Journal of Ornithology

, Volume 152, Supplement 2, pp 597–604

Investigating the population dynamics of California spotted owls without marked individuals

  • D. I. MacKenzie
  • M. E. Seamans
  • R. J. Gutiérrez
  • J. D. Nichols
EURING Proceedings


Understanding population dynamics is of great interest in many different contexts. Traditionally, population dynamics have often been considered in terms of individual-based demographic parameters (e.g., abundance, survival, and reproductive rates), estimation of which generally requires information from marked individuals. Alternatively, in some situations, it may be appropriate to consider population dynamics at a landscape level where the focus is shifted from numbers of individuals to the status of the population at places on the landscape. One consequence of doing so is that information from marked individuals is no longer required. Recently developed methods allow the estimation of landscape-level population vital rates in the realistic situation where the current status of the population might be misclassified via field methods (e.g., because of imperfect detection). Here, we consider the case of the California spotted owl (Strix occidentalis occidentalis) at the Eldorado study area in central Sierra Nevada, California, USA, where interest is in the occupancy rate of potential nesting territories, and in whether owls in an occupied territory successfully reproduced each year during 1997–2004. We analyzed the data using multistate occupancy models and found no evidence of annual variation in dynamic occupancy probabilities. There was strong evidence of annual variation in successful reproduction, with the pattern of variation being different depending on whether there was successful reproduction in the territory in the previous year. Of the three environmental variables considered, the Southern Oscillation Index appeared to be most important and explained some of the annual variation in reproduction probabilities.


California spotted owl Detection Multistate Occupancy models 


  1. Anthony RG, Forsman ED, Franklin AB, Anderson DR, Burnham KP, White GC, Schwarz CJ, Nichols JD, Hines JE, Olson GS, Ackers SH, Andrews LS, Biswell BL, Carlson PC, Diller LV, Dugger KM, Fehring KE, Fleming TL, Gerhardt RP, Gremel SA, Gutierrez RJ, Happe PJ, Herter DR, Higley JM, Horn RB, Irwin LL, Loschl PJ, Reid JA, Sovern SG (2006) Status and trends in demography of northern spotted owls, 1985–2003. Wildl Monogr 163:1–48Google Scholar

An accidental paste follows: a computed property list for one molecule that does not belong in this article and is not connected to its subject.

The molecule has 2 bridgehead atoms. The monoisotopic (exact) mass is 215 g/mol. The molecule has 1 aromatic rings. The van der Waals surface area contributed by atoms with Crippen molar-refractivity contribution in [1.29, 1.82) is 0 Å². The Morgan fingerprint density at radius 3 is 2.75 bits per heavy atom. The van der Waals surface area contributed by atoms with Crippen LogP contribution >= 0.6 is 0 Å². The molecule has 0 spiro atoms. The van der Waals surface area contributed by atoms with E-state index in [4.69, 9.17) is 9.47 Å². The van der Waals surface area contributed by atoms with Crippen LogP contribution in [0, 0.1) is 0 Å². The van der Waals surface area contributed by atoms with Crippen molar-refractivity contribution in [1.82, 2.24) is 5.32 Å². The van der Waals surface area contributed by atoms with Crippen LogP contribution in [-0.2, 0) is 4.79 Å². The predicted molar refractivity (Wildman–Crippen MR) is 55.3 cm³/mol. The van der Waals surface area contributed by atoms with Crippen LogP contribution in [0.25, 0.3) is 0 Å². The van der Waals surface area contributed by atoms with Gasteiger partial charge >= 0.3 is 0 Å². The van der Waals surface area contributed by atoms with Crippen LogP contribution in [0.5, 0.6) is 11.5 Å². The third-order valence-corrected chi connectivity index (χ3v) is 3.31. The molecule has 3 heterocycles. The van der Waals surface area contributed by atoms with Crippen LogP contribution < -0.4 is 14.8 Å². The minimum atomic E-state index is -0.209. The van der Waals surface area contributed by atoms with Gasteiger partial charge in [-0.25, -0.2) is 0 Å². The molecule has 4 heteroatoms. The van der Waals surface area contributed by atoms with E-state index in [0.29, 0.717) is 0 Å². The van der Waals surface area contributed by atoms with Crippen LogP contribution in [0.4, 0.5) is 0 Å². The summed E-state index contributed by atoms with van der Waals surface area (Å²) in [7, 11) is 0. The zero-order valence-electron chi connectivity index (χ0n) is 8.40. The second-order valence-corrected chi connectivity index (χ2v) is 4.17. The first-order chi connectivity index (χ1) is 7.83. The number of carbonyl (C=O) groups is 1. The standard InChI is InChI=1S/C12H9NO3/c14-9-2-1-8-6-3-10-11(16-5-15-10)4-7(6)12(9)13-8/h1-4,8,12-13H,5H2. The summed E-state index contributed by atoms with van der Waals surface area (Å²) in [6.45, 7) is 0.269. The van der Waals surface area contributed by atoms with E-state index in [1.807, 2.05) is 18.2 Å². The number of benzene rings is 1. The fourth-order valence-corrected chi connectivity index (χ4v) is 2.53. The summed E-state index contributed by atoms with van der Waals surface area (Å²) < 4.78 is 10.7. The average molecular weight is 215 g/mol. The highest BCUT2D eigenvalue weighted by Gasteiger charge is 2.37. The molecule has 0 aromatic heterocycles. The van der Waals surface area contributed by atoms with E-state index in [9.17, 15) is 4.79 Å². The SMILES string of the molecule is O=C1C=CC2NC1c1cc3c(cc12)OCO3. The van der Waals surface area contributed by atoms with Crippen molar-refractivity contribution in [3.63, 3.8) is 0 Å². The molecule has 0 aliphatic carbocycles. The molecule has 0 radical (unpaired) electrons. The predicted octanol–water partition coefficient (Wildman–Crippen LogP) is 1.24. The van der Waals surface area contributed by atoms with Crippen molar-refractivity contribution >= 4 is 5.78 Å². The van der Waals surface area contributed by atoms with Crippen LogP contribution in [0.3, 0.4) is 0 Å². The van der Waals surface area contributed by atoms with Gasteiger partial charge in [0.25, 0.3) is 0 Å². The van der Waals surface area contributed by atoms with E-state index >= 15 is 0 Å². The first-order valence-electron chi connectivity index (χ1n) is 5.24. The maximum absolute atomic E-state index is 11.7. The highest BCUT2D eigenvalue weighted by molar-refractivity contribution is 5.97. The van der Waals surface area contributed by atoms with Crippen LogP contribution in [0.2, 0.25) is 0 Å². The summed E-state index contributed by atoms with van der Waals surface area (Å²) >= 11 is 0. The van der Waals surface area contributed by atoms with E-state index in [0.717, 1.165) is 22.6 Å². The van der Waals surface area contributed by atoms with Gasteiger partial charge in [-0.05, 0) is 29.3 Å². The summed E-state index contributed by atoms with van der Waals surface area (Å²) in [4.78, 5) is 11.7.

2. Blakesley JA, Anderson DR, Noon BR (2006) Breeding dispersal in the California spotted owl. Condor 108:71–81CrossRefGoogle Scholar
  3. Conn PB, Cooch EG (2009) Multistate capture-recapture analysis under imperfect state observation: application to disease models. J Appl Ecol 46:486–492CrossRefGoogle Scholar
  4. Franklin AB, Gutiérrez RJ, Nichols JD, Seamans ME, White GC, Zimmerman GS, Hines JE, Munton TE, LaHaye WS, Blakesley JA, Steger GN, Noon BR, Shaw DWH, Keane JJ, McDonald TL, Britting S (2004) Population dynamics of the California spotted owl (Strix occidentalis occidentalis): a meta-analysis. Am Ornithol Union Monogr No 54:1–54Google Scholar
  5. Gaillard J-M, Festa-Bianchet M, Yoccoz NG, Loison A, Toïgo C (2000) Temporal variation in fitness components and population dynamics of large herbivores. Annu Rev Ecol Syst 31:367–393CrossRefGoogle Scholar
  6. Kendall WL, Hines JE, Nichols JD (2003) Adjusting multi-state capture-recapture models for misclassification bias: manatee breeding proportions. Ecology 84:1058–1066CrossRefGoogle Scholar
  7. MacKenzie DI, Nichols JD, Hines JE, Knutson MG, Franklin AD (2003) Estimating site occupancy, colonization and local extinction when a species is detected imperfectly. Ecology 84:2200–2207CrossRefGoogle Scholar
  8. MacKenzie DI, Nichols JD, Royle JA, Pollock KH, Bailey LL, Hines JE (2006) Occupancy estimation and modeling: inferring patterns and dynamics of species occurrence. Elsevier, San DiegoGoogle Scholar
  9. MacKenzie DI, Nichols JD, Seamans ME, Gutiérrez RJ (2009) Modeling species occurrence dynamics with multiple states and imperfect detection. Ecology 90:823–835PubMedCrossRefGoogle Scholar
  10. Nichols JD, Kendall WL, Hines JE, Spendelow JA (2004) Estimation of sex-specific survival from capture-recapture data when sex is not always known. Ecology 85:3192–3201CrossRefGoogle Scholar
  11. Pfister CA (1998) Patterns of variance in stage-structured populations: evolutionary predictions and ecological implications. Proc Natl Acad Sci USA 95:213–218PubMedCrossRefGoogle Scholar
  12. Pradel R (2005) Multievent: an extension of multistate capture-recapture models to uncertain states. Biometrics 61:442–447PubMedCrossRefGoogle Scholar
  13. Seamans ME, Gutiérrez RJ (2006) Spatial dispersion of spotted owl sites and the role of conspecific attraction on settlement patterns. Ethol Ecol Evol 18:99–111CrossRefGoogle Scholar
  14. Seamans ME, Gutiérrez RJ (2007) Sources of variability in spotted owl population growth rate: testing predictions using long-term mark-recapture data. Oecologia 152:57–70PubMedCrossRefGoogle Scholar
  15. Seamans ME, Gutiérrez RJ, May CA, Peery MZ (1999) Demography of two Mexican spotted owl populations. Conserv Biol 13:744–754CrossRefGoogle Scholar
  16. Weathers WW, Hodum PJ, Blakesley JA (2001) Thermal ecology and ecological energetics of California spotted owls. Condor 103:678–690CrossRefGoogle Scholar

Copyright information

© Dt. Ornithologen-Gesellschaft e.V. 2010

Authors and Affiliations

  • D. I. MacKenzie
    • 1
  • M. E. Seamans
    • 2
  • R. J. Gutiérrez
    • 3
  • J. D. Nichols
    • 4
  1. 1.Proteus Wildlife Research ConsultantsDunedinNew Zealand
  2. 2.Division of Migratory Bird ManagementUSFWSLaurelUSA
  3. 3.Department of Fisheries, Wildlife and Conservation BiologyUniversity of MinnesotaSt PaulUSA
  4. 4.Patuxent Wildlife Research CenterUSGSLaurelUSA

Personalised recommendations